Bomb victim Flora Swire a week before her death (Image: Neville Williams)
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The one thing Jim Swire treasures the most also causes him the most pain. A 50-year-old tape recording, now transferred on to a compact disc, and carefully stored away in a special drawer in his Oxfordshire house.
In it, Jim is singing along with and his seven-year-old daughter Flora as she plays the guitar during an idyllic break on the Isle of Skye in Scotland.
“We were in a crofter’s house,” remembers Jim. “I’d been brought up on the island, and Flora was really fond of it too. So one time I took her up there, just her and me.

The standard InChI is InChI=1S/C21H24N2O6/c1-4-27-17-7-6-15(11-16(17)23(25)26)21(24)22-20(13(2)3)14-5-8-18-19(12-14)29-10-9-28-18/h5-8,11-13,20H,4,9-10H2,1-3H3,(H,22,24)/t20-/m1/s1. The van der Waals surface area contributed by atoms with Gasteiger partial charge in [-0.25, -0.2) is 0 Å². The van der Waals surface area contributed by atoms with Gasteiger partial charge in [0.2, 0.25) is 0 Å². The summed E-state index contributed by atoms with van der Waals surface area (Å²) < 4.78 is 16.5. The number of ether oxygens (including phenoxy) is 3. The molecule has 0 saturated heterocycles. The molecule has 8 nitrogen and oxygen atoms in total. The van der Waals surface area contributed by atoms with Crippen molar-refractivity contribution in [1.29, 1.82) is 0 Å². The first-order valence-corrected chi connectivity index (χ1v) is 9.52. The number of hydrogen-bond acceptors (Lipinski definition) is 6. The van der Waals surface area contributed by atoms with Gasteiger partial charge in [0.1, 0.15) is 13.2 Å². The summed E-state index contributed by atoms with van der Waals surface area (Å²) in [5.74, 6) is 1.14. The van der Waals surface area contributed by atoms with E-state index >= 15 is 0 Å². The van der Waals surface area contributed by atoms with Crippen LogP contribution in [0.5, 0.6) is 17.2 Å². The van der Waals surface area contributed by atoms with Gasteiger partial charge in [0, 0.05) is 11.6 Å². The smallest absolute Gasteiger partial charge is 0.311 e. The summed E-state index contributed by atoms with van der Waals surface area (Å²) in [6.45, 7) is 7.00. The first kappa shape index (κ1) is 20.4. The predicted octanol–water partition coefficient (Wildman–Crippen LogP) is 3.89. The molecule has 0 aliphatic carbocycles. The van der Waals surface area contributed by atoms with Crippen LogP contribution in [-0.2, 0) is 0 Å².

“She started to play a lovely Simon and Garfunkel song, singing ‘I dreamed the world had all agreed to put an end to war’, and I was singing along with her.
“The tape is so beautiful, Flora’s voice singing while she playing her guitar, the budgies twitting away in the background.
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Bereaved father Dr Jim Swire is on a mission
(Image: Dumfries and Galloway Standard)
"It’s my most treasured possession. But I can hardly bear to listen to it to be honest. I only take it out a few times a year.”
The sound of her voice on such a happy occasion is now Jim’s most poignant reminder of his beloved daughter, who was about to follow him into a career in medicine when her life was suddenly stolen from her on December, 21, 1988, just a day before her 24th birthday.